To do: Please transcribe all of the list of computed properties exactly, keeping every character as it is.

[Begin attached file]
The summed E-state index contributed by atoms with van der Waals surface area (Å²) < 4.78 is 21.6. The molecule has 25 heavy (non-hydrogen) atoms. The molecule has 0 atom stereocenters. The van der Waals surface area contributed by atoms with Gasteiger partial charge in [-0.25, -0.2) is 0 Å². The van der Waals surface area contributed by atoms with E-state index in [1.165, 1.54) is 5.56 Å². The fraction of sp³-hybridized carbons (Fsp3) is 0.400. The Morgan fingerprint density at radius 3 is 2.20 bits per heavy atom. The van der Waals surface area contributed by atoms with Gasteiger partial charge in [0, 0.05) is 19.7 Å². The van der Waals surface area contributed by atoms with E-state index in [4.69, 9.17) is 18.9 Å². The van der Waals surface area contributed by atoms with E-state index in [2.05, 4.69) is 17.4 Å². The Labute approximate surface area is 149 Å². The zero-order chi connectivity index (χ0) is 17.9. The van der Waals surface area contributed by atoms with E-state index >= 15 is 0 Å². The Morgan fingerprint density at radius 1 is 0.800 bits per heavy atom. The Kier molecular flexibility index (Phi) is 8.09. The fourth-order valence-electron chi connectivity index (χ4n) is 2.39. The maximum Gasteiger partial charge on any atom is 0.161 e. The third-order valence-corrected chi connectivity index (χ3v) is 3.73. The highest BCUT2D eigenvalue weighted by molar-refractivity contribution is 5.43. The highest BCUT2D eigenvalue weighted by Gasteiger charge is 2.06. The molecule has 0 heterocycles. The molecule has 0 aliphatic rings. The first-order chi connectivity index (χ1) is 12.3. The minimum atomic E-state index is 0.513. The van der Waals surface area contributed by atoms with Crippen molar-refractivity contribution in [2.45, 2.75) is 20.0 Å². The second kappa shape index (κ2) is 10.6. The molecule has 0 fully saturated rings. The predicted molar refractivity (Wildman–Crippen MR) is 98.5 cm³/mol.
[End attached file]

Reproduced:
The summed E-state index contributed by atoms with van der Waals surface area (Å²) < 4.78 is 21.6. The molecule has 25 heavy (non-hydrogen) atoms. The molecule has 0 atom stereocenters. The van der Waals surface area contributed by atoms with Gasteiger partial charge in [-0.25, -0.2) is 0 Å². The van der Waals surface area contributed by atoms with E-state index in [1.165, 1.54) is 5.56 Å². The fraction of sp³-hybridized carbons (Fsp3) is 0.400. The Morgan fingerprint density at radius 3 is 2.20 bits per heavy atom. The van der Waals surface area contributed by atoms with Gasteiger partial charge in [0, 0.05) is 19.7 Å². The van der Waals surface area contributed by atoms with E-state index in [4.69, 9.17) is 18.9 Å². The van der Waals surface area contributed by atoms with E-state index in [2.05, 4.69) is 17.4 Å². The Labute approximate surface area is 149 Å². The zero-order chi connectivity index (χ0) is 17.9. The van der Waals surface area contributed by atoms with E-state index >= 15 is 0 Å². The Morgan fingerprint density at radius 1 is 0.800 bits per heavy atom. The Kier molecular flexibility index (Phi) is 8.09. The fourth-order valence-electron chi connectivity index (χ4n) is 2.39. The maximum Gasteiger partial charge on any atom is 0.161 e. The third-order valence-corrected chi connectivity index (χ3v) is 3.73. The highest BCUT2D eigenvalue weighted by molar-refractivity contribution is 5.43. The highest BCUT2D eigenvalue weighted by Gasteiger charge is 2.06. The molecule has 0 heterocycles. The molecule has 0 aliphatic rings. The first-order chi connectivity index (χ1) is 12.3. The minimum atomic E-state index is 0.513. The van der Waals surface area contributed by atoms with Crippen molar-refractivity contribution in [2.45, 2.75) is 20.0 Å². The second kappa shape index (κ2) is 10.6. The molecule has 0 fully saturated rings. The predicted molar refractivity (Wildman–Crippen MR) is 98.5 cm³/mol.